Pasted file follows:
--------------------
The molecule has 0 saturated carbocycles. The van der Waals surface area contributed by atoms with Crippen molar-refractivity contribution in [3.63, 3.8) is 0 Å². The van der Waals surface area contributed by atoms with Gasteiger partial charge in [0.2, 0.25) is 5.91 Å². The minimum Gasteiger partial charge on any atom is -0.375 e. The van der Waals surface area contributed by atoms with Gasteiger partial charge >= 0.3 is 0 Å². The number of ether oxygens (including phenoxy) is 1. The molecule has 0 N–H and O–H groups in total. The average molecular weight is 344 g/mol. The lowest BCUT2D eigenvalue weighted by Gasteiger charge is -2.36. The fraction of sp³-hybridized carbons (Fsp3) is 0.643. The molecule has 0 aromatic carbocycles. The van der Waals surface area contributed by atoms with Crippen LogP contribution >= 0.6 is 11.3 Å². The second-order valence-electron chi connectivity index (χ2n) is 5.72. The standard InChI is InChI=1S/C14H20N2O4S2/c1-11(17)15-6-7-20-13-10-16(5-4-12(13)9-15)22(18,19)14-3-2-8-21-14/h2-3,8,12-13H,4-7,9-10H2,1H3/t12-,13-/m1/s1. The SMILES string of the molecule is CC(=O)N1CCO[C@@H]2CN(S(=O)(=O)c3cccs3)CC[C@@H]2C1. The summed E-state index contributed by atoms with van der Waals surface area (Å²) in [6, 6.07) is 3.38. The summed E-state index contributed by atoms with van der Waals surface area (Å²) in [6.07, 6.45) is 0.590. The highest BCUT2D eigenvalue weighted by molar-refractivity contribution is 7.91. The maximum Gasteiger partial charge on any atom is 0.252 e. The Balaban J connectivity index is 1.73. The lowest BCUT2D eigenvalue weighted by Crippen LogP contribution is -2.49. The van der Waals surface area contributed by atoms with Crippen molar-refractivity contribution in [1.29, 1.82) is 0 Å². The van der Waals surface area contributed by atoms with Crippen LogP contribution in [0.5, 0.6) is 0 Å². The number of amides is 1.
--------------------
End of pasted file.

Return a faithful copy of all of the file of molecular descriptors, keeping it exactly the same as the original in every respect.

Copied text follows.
The molecule has 0 saturated carbocycles. The van der Waals surface area contributed by atoms with Crippen molar-refractivity contribution in [3.63, 3.8) is 0 Å². The van der Waals surface area contributed by atoms with Gasteiger partial charge in [0.2, 0.25) is 5.91 Å². The minimum Gasteiger partial charge on any atom is -0.375 e. The van der Waals surface area contributed by atoms with Gasteiger partial charge >= 0.3 is 0 Å². The number of ether oxygens (including phenoxy) is 1. The molecule has 0 N–H and O–H groups in total. The average molecular weight is 344 g/mol. The lowest BCUT2D eigenvalue weighted by Gasteiger charge is -2.36. The fraction of sp³-hybridized carbons (Fsp3) is 0.643. The molecule has 0 aromatic carbocycles. The van der Waals surface area contributed by atoms with Crippen LogP contribution >= 0.6 is 11.3 Å². The second-order valence-electron chi connectivity index (χ2n) is 5.72. The standard InChI is InChI=1S/C14H20N2O4S2/c1-11(17)15-6-7-20-13-10-16(5-4-12(13)9-15)22(18,19)14-3-2-8-21-14/h2-3,8,12-13H,4-7,9-10H2,1H3/t12-,13-/m1/s1. The SMILES string of the molecule is CC(=O)N1CCO[C@@H]2CN(S(=O)(=O)c3cccs3)CC[C@@H]2C1. The summed E-state index contributed by atoms with van der Waals surface area (Å²) in [6, 6.07) is 3.38. The summed E-state index contributed by atoms with van der Waals surface area (Å²) in [6.07, 6.45) is 0.590. The highest BCUT2D eigenvalue weighted by molar-refractivity contribution is 7.91. The maximum Gasteiger partial charge on any atom is 0.252 e. The Balaban J connectivity index is 1.73. The lowest BCUT2D eigenvalue weighted by Crippen LogP contribution is -2.49. The van der Waals surface area contributed by atoms with Crippen molar-refractivity contribution in [1.29, 1.82) is 0 Å². The van der Waals surface area contributed by atoms with Crippen LogP contribution in [0.5, 0.6) is 0 Å². The number of amides is 1.